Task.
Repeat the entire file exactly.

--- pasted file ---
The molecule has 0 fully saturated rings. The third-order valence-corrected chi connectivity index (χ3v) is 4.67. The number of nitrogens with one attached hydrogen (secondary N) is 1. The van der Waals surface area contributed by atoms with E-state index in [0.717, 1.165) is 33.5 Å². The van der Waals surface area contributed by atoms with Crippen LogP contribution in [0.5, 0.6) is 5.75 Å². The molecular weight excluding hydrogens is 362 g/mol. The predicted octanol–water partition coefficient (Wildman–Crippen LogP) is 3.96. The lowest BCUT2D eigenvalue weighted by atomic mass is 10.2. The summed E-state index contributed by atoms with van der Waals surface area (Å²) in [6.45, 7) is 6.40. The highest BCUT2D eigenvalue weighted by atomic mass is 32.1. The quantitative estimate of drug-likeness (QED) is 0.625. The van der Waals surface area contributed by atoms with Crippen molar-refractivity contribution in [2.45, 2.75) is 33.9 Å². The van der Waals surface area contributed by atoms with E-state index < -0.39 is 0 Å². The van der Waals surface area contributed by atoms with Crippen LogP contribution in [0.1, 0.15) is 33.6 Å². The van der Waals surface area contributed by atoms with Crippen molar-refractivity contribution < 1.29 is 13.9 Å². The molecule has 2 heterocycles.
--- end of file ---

The molecule has 0 fully saturated rings. The third-order valence-corrected chi connectivity index (χ3v) is 4.67. The number of nitrogens with one attached hydrogen (secondary N) is 1. The van der Waals surface area contributed by atoms with E-state index in [0.717, 1.165) is 33.5 Å². The van der Waals surface area contributed by atoms with Crippen LogP contribution in [0.5, 0.6) is 5.75 Å². The molecular weight excluding hydrogens is 362 g/mol. The predicted octanol–water partition coefficient (Wildman–Crippen LogP) is 3.96. The lowest BCUT2D eigenvalue weighted by atomic mass is 10.2. The summed E-state index contributed by atoms with van der Waals surface area (Å²) in [6.45, 7) is 6.40. The highest BCUT2D eigenvalue weighted by atomic mass is 32.1. The quantitative estimate of drug-likeness (QED) is 0.625. The van der Waals surface area contributed by atoms with Crippen molar-refractivity contribution in [2.45, 2.75) is 33.9 Å². The van der Waals surface area contributed by atoms with E-state index < -0.39 is 0 Å². The van der Waals surface area contributed by atoms with Crippen LogP contribution in [0.1, 0.15) is 33.6 Å². The van der Waals surface area contributed by atoms with Crippen molar-refractivity contribution < 1.29 is 13.9 Å². The molecule has 2 heterocycles.